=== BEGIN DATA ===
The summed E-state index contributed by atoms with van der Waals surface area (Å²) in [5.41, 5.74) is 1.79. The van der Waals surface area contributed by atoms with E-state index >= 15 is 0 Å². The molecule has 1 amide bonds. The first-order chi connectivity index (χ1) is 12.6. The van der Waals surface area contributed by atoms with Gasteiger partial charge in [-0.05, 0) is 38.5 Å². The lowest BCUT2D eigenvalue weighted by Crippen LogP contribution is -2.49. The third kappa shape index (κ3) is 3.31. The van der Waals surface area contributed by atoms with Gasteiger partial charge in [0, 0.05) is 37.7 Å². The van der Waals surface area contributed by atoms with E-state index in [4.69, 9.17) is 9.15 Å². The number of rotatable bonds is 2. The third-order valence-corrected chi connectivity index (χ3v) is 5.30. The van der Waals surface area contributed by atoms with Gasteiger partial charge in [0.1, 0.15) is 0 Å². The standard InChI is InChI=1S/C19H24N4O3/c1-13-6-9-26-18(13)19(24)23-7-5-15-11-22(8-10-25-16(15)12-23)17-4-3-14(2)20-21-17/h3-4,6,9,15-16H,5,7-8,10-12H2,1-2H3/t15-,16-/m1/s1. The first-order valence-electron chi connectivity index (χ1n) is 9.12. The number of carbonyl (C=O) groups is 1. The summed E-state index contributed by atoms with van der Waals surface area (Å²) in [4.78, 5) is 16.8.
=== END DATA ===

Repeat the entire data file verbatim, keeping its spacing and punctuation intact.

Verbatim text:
The summed E-state index contributed by atoms with van der Waals surface area (Å²) in [5.41, 5.74) is 1.79. The van der Waals surface area contributed by atoms with E-state index >= 15 is 0 Å². The molecule has 1 amide bonds. The first-order chi connectivity index (χ1) is 12.6. The van der Waals surface area contributed by atoms with Gasteiger partial charge in [-0.05, 0) is 38.5 Å². The lowest BCUT2D eigenvalue weighted by Crippen LogP contribution is -2.49. The third kappa shape index (κ3) is 3.31. The van der Waals surface area contributed by atoms with Gasteiger partial charge in [0, 0.05) is 37.7 Å². The van der Waals surface area contributed by atoms with E-state index in [4.69, 9.17) is 9.15 Å². The number of rotatable bonds is 2. The third-order valence-corrected chi connectivity index (χ3v) is 5.30. The van der Waals surface area contributed by atoms with Gasteiger partial charge in [0.1, 0.15) is 0 Å². The standard InChI is InChI=1S/C19H24N4O3/c1-13-6-9-26-18(13)19(24)23-7-5-15-11-22(8-10-25-16(15)12-23)17-4-3-14(2)20-21-17/h3-4,6,9,15-16H,5,7-8,10-12H2,1-2H3/t15-,16-/m1/s1. The first-order valence-electron chi connectivity index (χ1n) is 9.12. The number of carbonyl (C=O) groups is 1. The summed E-state index contributed by atoms with van der Waals surface area (Å²) in [4.78, 5) is 16.8.